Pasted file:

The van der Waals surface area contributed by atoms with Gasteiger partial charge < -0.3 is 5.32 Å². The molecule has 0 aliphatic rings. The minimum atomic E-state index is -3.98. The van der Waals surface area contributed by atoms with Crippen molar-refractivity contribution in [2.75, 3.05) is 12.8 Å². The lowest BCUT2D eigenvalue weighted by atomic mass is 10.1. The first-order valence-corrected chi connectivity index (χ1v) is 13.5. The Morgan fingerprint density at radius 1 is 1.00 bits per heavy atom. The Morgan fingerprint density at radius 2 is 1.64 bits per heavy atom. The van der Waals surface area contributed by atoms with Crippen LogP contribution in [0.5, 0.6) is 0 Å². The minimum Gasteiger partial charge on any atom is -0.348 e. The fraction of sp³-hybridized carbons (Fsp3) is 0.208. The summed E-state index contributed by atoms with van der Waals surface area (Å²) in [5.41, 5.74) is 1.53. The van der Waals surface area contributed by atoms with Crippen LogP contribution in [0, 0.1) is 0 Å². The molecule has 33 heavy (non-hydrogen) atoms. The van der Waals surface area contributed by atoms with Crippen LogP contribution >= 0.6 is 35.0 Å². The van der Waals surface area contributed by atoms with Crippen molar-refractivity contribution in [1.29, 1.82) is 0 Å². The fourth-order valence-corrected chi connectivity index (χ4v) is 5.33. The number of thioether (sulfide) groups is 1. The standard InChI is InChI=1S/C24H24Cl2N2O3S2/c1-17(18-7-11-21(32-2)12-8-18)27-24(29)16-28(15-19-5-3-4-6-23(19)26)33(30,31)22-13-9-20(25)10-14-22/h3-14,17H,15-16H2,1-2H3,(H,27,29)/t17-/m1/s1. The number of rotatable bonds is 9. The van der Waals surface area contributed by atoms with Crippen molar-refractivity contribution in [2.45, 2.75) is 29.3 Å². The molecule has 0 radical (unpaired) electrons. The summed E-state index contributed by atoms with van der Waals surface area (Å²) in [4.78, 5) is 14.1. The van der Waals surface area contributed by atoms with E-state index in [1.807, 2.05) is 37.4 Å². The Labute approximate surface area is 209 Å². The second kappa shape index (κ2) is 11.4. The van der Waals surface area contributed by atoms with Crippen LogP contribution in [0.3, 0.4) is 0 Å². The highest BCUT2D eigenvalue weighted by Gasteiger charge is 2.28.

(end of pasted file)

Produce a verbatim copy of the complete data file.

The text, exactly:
The van der Waals surface area contributed by atoms with Gasteiger partial charge < -0.3 is 5.32 Å². The molecule has 0 aliphatic rings. The minimum atomic E-state index is -3.98. The van der Waals surface area contributed by atoms with Crippen molar-refractivity contribution in [2.75, 3.05) is 12.8 Å². The lowest BCUT2D eigenvalue weighted by atomic mass is 10.1. The first-order valence-corrected chi connectivity index (χ1v) is 13.5. The Morgan fingerprint density at radius 1 is 1.00 bits per heavy atom. The Morgan fingerprint density at radius 2 is 1.64 bits per heavy atom. The van der Waals surface area contributed by atoms with Crippen LogP contribution in [0.5, 0.6) is 0 Å². The minimum Gasteiger partial charge on any atom is -0.348 e. The fraction of sp³-hybridized carbons (Fsp3) is 0.208. The summed E-state index contributed by atoms with van der Waals surface area (Å²) in [5.41, 5.74) is 1.53. The van der Waals surface area contributed by atoms with Crippen LogP contribution in [0, 0.1) is 0 Å². The molecule has 33 heavy (non-hydrogen) atoms. The van der Waals surface area contributed by atoms with Crippen LogP contribution >= 0.6 is 35.0 Å². The van der Waals surface area contributed by atoms with Crippen molar-refractivity contribution in [1.29, 1.82) is 0 Å². The fourth-order valence-corrected chi connectivity index (χ4v) is 5.33. The number of thioether (sulfide) groups is 1. The standard InChI is InChI=1S/C24H24Cl2N2O3S2/c1-17(18-7-11-21(32-2)12-8-18)27-24(29)16-28(15-19-5-3-4-6-23(19)26)33(30,31)22-13-9-20(25)10-14-22/h3-14,17H,15-16H2,1-2H3,(H,27,29)/t17-/m1/s1. The number of rotatable bonds is 9. The van der Waals surface area contributed by atoms with Crippen molar-refractivity contribution in [2.45, 2.75) is 29.3 Å². The molecule has 0 radical (unpaired) electrons. The summed E-state index contributed by atoms with van der Waals surface area (Å²) in [4.78, 5) is 14.1. The van der Waals surface area contributed by atoms with E-state index in [1.807, 2.05) is 37.4 Å². The Labute approximate surface area is 209 Å². The second kappa shape index (κ2) is 11.4. The van der Waals surface area contributed by atoms with Crippen LogP contribution in [0.3, 0.4) is 0 Å². The highest BCUT2D eigenvalue weighted by Gasteiger charge is 2.28.